Waistcoat Stitch Crochet

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The waistcoat stitch crochet pattern is sometimes called the crochet knit stitch because it’s the crochet stitch that looks the most like knitting (in this case, stockinette stitch). It can also be known as center post single crochet, because you’re working into the center post of the stitch.

It makes a dense fabric of v stitches, and while it’s a little tricky when you’re getting started (and I have lots of tips to help!) it’s not difficult at all because it’s based on single crochet stitch.

How to Work Waistcoat Stitch Crochet

Waistcoat stitch, like single crochet, can be worked on any number of stitches. Single crochet the first row as normal, then the waistcoat stitch crochet bit comes in when you begin to work in the middle of the post of the stitches from the row below.

This is a little hard to see on the first row, but once you have the v stitches established it gets easier.

Here you can see the little legs of the single crochet stitch, and between these legs is where you put your hook to crochet waistcoat stitch.

Let’s go through a swatch together, and keep reading for tips to make it a little easier

Here I chained 15, but, again, use any number you like.

Starting with the second chain from the hook, work a single crochet in each chain across. That makes 14 stitches.

Chain 1 and turn.

The legs of the first stitch are a little trickier to find, but once you do, go into the stitch there. It almost feels like coming in from the side of the stitch on that first one. Here the yarn needle is showing you where to insert the hook.

And this is the hook in the same place.

Yarn over and pull up a loop. You’ll want to make this loop a little taller than normal so it reaches up over the row below.

Yarn over and pull through both loops.

Repeat this stitch across.

Chain 1 and turn, then repeat this row. As you work into the second row, the legs will be easier to see because they look like an upside down v. As you poke through the middle of that v on the side facing you, you should also be poking through the v on the other side, so peek back there and make sure you’re hitting it right. This is why it can take a little practice to get it to look just right.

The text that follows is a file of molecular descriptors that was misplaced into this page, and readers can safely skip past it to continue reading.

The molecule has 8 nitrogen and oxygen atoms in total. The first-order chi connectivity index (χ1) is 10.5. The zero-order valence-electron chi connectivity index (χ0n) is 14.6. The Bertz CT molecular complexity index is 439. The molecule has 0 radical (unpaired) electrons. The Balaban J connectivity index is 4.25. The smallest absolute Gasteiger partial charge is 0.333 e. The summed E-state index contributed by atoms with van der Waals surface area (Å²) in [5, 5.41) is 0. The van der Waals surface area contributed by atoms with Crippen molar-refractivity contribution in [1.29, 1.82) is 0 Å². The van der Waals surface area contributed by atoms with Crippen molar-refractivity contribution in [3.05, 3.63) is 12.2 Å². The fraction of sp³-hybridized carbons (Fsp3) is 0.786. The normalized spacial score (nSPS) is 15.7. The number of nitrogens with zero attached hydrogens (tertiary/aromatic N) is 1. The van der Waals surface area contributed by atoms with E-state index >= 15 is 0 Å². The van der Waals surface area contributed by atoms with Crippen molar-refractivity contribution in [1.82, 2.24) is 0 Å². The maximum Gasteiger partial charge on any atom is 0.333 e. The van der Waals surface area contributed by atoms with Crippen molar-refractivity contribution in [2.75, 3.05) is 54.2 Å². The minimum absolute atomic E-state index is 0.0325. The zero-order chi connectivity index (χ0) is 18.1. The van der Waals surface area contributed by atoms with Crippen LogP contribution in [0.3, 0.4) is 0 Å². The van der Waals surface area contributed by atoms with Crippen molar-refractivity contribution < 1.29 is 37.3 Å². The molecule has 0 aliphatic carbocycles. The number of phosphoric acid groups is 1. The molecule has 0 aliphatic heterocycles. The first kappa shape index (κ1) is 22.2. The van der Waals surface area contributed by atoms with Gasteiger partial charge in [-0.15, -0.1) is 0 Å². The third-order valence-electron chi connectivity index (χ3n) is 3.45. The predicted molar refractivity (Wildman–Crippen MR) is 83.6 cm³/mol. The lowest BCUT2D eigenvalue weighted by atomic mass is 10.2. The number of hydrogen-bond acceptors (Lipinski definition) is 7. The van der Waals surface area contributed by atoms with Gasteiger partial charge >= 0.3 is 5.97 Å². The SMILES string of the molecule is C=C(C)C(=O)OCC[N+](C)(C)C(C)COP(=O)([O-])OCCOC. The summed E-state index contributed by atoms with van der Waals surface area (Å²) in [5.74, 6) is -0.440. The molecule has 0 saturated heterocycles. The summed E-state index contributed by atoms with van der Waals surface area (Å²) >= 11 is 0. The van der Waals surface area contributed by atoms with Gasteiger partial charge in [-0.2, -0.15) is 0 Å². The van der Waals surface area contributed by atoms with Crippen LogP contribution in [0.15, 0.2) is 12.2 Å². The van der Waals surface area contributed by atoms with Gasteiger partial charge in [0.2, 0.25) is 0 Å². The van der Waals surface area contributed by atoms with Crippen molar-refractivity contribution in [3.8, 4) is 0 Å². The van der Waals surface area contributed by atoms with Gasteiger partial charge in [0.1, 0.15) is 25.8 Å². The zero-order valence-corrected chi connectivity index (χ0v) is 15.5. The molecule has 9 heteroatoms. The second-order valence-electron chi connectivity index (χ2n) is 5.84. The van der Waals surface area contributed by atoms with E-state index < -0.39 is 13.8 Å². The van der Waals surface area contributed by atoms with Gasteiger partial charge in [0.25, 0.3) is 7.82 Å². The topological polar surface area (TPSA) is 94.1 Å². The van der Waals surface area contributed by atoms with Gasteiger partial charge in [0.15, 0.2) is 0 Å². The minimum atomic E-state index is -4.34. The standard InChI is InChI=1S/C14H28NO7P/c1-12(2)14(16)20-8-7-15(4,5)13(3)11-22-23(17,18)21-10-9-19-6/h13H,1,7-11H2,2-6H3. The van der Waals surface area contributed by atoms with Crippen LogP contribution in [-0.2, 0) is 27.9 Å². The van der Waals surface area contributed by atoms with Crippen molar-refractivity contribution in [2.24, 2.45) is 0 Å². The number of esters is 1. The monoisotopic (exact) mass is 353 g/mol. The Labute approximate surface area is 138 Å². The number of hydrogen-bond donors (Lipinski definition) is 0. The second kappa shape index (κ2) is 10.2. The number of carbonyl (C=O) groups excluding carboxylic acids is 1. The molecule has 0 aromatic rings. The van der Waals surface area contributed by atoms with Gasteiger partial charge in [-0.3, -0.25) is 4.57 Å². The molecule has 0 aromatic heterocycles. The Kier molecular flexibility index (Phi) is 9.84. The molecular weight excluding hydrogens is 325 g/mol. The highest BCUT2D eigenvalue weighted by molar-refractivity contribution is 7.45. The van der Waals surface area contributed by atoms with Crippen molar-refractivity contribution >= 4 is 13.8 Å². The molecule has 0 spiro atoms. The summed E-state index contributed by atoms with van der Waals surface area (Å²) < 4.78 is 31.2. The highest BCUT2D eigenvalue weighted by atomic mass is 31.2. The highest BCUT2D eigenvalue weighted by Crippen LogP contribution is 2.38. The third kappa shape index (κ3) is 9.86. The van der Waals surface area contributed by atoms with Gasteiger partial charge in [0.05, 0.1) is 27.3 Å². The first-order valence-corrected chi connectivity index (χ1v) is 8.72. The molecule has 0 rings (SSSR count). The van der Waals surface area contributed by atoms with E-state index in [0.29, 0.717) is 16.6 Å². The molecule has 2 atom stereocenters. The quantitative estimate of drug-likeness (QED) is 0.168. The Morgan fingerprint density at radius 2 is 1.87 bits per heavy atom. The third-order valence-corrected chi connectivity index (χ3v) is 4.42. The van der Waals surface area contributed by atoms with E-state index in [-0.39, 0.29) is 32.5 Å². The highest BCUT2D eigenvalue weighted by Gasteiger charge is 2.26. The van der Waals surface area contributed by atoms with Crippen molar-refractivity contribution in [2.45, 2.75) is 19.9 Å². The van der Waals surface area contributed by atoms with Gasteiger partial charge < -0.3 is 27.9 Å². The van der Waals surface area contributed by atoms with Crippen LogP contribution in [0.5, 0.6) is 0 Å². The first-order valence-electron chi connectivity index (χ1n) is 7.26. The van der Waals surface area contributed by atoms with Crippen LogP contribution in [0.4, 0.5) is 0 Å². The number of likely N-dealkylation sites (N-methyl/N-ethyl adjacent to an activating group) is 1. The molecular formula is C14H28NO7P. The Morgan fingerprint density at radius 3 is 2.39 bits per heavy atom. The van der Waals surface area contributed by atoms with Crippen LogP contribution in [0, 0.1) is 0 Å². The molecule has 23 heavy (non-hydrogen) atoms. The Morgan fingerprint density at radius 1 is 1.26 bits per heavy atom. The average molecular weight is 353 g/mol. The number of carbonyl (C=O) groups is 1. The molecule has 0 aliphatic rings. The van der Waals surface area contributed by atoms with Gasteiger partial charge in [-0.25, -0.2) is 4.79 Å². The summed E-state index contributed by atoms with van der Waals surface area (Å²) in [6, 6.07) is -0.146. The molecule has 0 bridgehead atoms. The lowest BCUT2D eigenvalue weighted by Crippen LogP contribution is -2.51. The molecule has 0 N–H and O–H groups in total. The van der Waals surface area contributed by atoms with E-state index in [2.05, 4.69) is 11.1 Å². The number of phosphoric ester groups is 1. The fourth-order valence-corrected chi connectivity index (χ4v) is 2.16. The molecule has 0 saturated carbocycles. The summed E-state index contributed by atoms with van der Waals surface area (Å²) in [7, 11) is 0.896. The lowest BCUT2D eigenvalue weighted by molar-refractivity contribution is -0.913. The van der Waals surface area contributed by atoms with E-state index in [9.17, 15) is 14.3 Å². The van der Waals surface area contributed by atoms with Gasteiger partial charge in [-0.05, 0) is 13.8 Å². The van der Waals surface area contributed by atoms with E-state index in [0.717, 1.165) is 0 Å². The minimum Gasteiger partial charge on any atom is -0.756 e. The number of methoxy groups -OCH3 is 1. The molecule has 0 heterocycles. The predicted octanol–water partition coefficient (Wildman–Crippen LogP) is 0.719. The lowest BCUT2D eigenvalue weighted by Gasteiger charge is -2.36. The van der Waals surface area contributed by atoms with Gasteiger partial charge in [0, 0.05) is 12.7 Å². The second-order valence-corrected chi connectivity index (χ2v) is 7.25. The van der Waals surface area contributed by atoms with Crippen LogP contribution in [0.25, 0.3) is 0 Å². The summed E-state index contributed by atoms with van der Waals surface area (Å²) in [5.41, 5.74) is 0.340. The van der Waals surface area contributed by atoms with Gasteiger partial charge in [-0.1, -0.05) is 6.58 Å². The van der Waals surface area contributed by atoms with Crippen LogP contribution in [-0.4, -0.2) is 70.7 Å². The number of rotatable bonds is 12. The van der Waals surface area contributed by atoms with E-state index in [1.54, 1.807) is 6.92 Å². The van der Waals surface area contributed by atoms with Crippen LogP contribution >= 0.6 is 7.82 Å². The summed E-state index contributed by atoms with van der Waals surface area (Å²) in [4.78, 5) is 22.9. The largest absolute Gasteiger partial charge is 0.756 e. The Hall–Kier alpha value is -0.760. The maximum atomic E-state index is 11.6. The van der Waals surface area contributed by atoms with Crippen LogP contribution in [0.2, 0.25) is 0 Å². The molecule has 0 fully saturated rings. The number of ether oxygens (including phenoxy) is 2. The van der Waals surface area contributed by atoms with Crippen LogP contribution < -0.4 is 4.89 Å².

As you can see the vs don’t line up perfectly form one row to the next, so while this is reminiscent of knit stockinette stitch, it’s not an exact match. Waistcoat stitch crochet worked in the round is a better match; see below for more on that.

Tips for Waistcoat Stitch

Use a larger hook than you normally would for the yarn you are using. In the example above I’m using worsted/medium/weight 4 yarn and a size K/10.5/6.5mm hook. This makes the stitches and their legs a little bigger so it’s easier to see what you’re doing. It also makes the fabric a little less stiff.

Try using a in-line hook. Good old Susan Bates hooks are great for this because the tip is a little pointier, which makes getting into the stitch a little easier. If you don’t have any tapered hooks, find the hook with the pointiest end and see if that helps.

Use your fingers to open up the legs of the stitch a little bit, especially on the first row. This makes it easier to see where the hook needs to go, and easier to get it there.

Go slow. As mentioned earlier, each stitch you make through a v on the front also goes through the v on the back. Take the time to look where you’re going and don’t be afraid to rip out and try again if you miss. I also find this stitch hard on my hands, so going slow and taking breaks is essential.

If you get lost or stop in the middle of a row and aren’t sure what to do, if you’re working flat you always work into the legs of the stitch below, which looks like an upside down v.

The first stitch especially can be difficult to see, so some people work the first and last stitch as regular single crochet throughout. This gives your project a little bit of a border but isn’t super noticeable. If you’re having trouble with those stitches, or want your edges to be straighter, try single crochet at the ends.

Waistcoat Stitch Crochet in the Round

If you really want to mimic the look of knitting, you want to work waistcoat stitch in the round. It’s done the same way except, after the first round, you work into the open v stitches instead of the upside down vs.

This gives you v stitches stacked on top of each other for a true crochet knit stitch.

To give it a try, chain a number of stitches and slip stitch into the first chain to join (mine is 25 chains).

Work a single crochet stitch in each chain around.

When you get back to the first single crochet, work in between the legs of the single crochet stitch from the round below as before (marked here by the yarn needle).

Repeat in each stitch around.

On the rest of the rounds, work into the center of the v pointing up.

If you want to practice waistcoat stitch in the round, try the Fake Knit Cowl (Ravelry link) from Perfect Posies by Paige. I test-crocheted this one for her and it was a lot of fun and a great way to learn the stitch.

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